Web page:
One Touch promises to dispatch a team to meet you within 15 minutes of your personal emergency, kind of like having your very own superhero. Does Chandra believe technology can keep people safe? "Technology is an enabler. It's not a result by itself. Creating the panic buttons in the mobile phone can help, but unless there is a response when you press the button, that button has no meaning."
While panic button apps can be effective in urban contexts, millions of women in rural India don't have access to mobile technology. According to figures from Delhi-based research institute ICRIER, Internet access in India is starkly divided along gender lines. In rural areas, only 12 percent of women have access, compared to 88 percent of men. It works out to around three million rural women, and 28 million urban women in total.
Professor Rajat Kathuria of ICRIER says that women in rural areas are unlikely to benefit from panic buttons. "Very few women in rural areas have access to the Internet. The gender as well as location divide is expected to be present even for smartphones. In the absence of greater access to smartphones and Internet for women, as well as wider digital literacy, panic button apps are likely to have limited rural impact."
Meanwhile, existing apps struggle to make an impact. Professor Kathuria tells me that Delhi Police's Himmat app has been beset by problems. Of the 3,416 complaints received by the app, only 45 were 'genuine.' "In most cases, people just dialled the SOS number after downloading it to check it was working. However, as with all new technologies, such apps will go through teething pains as user awareness increases and trust is built." Despite this, there is a huge public appetite for such apps, Nirankari explains. "Since we announced the app, our phones have been ringing constantly. The majority of people calling are working women who travel a lot, and then the elderly."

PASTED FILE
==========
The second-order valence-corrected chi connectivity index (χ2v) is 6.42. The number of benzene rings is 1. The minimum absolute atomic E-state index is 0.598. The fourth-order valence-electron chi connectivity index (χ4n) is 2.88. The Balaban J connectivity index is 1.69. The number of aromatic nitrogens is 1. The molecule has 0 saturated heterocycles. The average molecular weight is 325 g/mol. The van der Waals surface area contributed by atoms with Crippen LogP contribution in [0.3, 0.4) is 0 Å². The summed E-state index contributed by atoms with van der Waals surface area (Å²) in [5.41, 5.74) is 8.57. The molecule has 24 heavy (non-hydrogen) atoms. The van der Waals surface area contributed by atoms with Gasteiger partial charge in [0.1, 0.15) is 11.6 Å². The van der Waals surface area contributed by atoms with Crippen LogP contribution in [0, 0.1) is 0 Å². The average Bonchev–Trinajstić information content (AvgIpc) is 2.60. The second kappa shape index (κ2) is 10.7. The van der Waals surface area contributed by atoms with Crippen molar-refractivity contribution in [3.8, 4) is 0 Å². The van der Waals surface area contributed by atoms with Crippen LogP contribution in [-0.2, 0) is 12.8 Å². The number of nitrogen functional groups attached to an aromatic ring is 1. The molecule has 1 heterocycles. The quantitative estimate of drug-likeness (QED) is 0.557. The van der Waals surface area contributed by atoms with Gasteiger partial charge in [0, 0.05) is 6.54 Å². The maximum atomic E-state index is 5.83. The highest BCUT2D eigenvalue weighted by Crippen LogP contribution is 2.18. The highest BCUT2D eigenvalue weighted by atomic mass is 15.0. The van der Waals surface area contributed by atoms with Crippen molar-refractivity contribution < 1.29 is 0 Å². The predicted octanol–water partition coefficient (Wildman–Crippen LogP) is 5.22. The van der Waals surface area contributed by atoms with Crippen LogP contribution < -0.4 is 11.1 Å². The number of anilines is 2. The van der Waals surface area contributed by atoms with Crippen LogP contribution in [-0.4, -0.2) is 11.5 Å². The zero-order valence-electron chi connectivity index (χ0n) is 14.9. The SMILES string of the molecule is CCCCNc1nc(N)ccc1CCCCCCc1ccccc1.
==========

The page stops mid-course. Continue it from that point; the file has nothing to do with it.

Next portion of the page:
What remains to be seen is whether panic buttons or alert apps can disrupt the cycle of violence against women. I asked Dr Indu Agnihotri, director of the Center for Women's Development Studies, if the situation has improved in India. "There are more legal measures in place, such as the 2005 domestic violence act and 2013's anti-rape laws, but I don't think there's any evidence the situation has actually improved.
"You particularly see the huge inequality in our country in terms of the stress on rural poor. There are structural factors that embed violence against women, issues to do with patriarchal social attitudes. For the large majority of rural poor in India who face violence and insecurity, these apps won't help—none of them can afford the technology, and very often it takes a long time for police to show up at crimes scenes as it is."
While well intentioned, the reality is that panic buttons and alert apps place the burden of responsibility on women to report crimes, rather than addressing the systemic factors that perpetuate sexual violence. For women like 29-year-old Manjusha Madhu, a Delhi-based student, such apps are little more than a Band-Aid. "We need to move beyond just talking about sexual violence as a law and order issue. I think technology can play a very instrumental role in facilitating women's safety.
"However, I think it can only be a facilitator and much more in-depth and serious measures need to be adopted—those that kill the disease and not just the symptom. The only solution is to get Indians to discuss the massive burden that women have to bear in the name of tradition in our society."
When you live in a country so pessimistic about its ability to keep you safe that the government prescribes panic buttons to an entire population, it's easy to feel like there's a long way to go before things get better for Indian women.